iPhone 6 to feature Quad HD resolution?

Apple-iPhone-6-Mockup-26

Could the iPhone 6 boast a Quad HD display, packing a 2560 x 1440 resolution in line with the 5.5-inch LG G3?

That’s the word on the street according to a source citing “Apple employees” from Hong Kong, although it is not clear which iPhone 6 model is being referred to. If this is the case, it would give the give the iPhone 6 by far the most stunningly beautiful screen of any Apple smartphone ever.

It wouldn’t have to mean that it eats up battery life like nobody’s business, either. LG has seemingly figured out a way to get good battery life out of a phone with a QHD display — with the G3 beating all of this year’s flagship Android phones with 1080p displays. Apple could likely find a way to do this, too.

The same source who suggests the GHD display for the iPhone 6 also claims that the iPhone 6 images leaked on Weibo last week are not — as had previously been reported — mock-ups, but actually authentic iPhone 6 beta models. Apple reportedly recently shipped these beta units to various facilities around the world, including Hong Kong, for testing purposes.

To try and lock down the device, each sample unit can allegedly be easily identified by a set of “unique particularities, which would explain why the handset hasn’t been leaked more extensively than it has already.

Particularly given that Apple is taking steps to crack down on such leaks in recent times.

  • Snorre Milde

    No.

    …and next week you’ll be claiming that Apple has encountered production difficulties and that the Quad HD iPhone won’t be ready in time for September, or that your “scoop” caused Apple to kill the feature.

    Get real, guys. You may be getting page views now, but you’re destroying your brand for the future.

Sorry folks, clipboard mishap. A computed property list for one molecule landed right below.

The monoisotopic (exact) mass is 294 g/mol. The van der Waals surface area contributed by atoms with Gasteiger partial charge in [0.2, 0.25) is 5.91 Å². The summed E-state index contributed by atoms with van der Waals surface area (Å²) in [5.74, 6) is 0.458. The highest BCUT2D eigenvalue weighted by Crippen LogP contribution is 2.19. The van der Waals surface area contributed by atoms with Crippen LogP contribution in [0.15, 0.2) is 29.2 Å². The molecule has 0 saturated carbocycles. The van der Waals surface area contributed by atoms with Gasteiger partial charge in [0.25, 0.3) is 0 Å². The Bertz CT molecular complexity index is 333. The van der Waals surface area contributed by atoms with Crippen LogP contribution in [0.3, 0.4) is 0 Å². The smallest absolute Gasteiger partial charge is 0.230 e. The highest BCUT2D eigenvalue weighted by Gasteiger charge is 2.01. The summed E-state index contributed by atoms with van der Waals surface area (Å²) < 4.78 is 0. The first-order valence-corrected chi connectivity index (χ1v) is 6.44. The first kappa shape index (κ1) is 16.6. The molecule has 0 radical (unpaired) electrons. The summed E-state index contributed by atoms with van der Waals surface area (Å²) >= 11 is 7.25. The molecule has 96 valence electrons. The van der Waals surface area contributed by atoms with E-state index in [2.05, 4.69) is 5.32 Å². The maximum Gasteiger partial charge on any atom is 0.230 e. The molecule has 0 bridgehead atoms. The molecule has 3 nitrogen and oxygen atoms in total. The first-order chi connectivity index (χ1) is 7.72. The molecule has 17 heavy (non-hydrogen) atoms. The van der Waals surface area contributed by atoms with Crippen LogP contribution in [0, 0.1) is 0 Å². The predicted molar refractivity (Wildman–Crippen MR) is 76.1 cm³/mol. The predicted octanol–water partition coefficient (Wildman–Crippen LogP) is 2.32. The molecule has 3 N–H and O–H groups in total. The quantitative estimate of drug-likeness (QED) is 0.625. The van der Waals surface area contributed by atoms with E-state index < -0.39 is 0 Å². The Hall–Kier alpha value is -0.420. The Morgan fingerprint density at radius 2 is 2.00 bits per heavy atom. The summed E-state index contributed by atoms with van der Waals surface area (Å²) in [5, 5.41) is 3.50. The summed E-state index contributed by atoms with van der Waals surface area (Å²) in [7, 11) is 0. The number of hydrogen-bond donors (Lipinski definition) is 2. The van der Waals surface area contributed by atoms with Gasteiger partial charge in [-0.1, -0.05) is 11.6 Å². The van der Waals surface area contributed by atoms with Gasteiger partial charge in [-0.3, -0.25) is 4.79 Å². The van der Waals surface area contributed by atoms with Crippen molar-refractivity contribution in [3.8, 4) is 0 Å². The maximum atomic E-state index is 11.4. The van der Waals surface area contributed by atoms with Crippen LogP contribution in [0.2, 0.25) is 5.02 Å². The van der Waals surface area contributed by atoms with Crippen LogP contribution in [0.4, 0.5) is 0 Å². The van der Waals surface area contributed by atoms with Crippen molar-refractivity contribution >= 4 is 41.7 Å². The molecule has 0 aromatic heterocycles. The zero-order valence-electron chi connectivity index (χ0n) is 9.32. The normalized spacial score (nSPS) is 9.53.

• Dan

      I, 2nd that. Apple has been behind the game against Android phones for a while. That don’t make drastic changes like that so quickly. They plan them out to well. If it is a QHD display then someone finally gotta clue, and we all will be very thankful for it.

  • Grunt_at_the_Point

    Luke are you saying the LG G3 has a stunning display?

  • Marc Plus

    There’s plenty of signs in the XCode 6 Beta and iOS 8 that Apple wants devs to be prepared to support new resolutions

    But there’s NOTHING in XCode 6, iOS 8 and WWDC sessions that indicated that PPI on new devices could be over 326PPI, which would make things much more complicated as it would require new bitmap assets and resizing all the buttons, touch targets and UI elements so they don’t get too small (Auto-Layout APIs deals with resolution, not screen density)..

    Anyone expecting the iPhone 6 to have more than 326PPI will likely be disapointed.

  • AAPL_@_$101_Is_A_Done_Deal_:)

    So now Apple is going to be required to have a QuadHD display on the iPhone because LG offers them on the G3 and if the iPhone doesn’t have it, they’ll say Apple is falling behind. Same old BS. LG can do anything they want and if they want to incur costs that aren’t necessary, that’s fine for them. More pixels require more battery power and more graphics power to push those pixels. A smartphone isn’t necessarily going to be used as a HD video player, so unless LG is able to hold costs down on those displays, they may be going a bit overboard. If LG wants to engage in a specs war, that’s entirely up to them. In the end, the financial books need to be balanced and each company knows what they need to do to achieve those numbers. The iPhone 6 is going to sell in huge numbers even without a QHD display. If I had a choice between higher display resolution and greater battery life, I’d go for the battery life every time.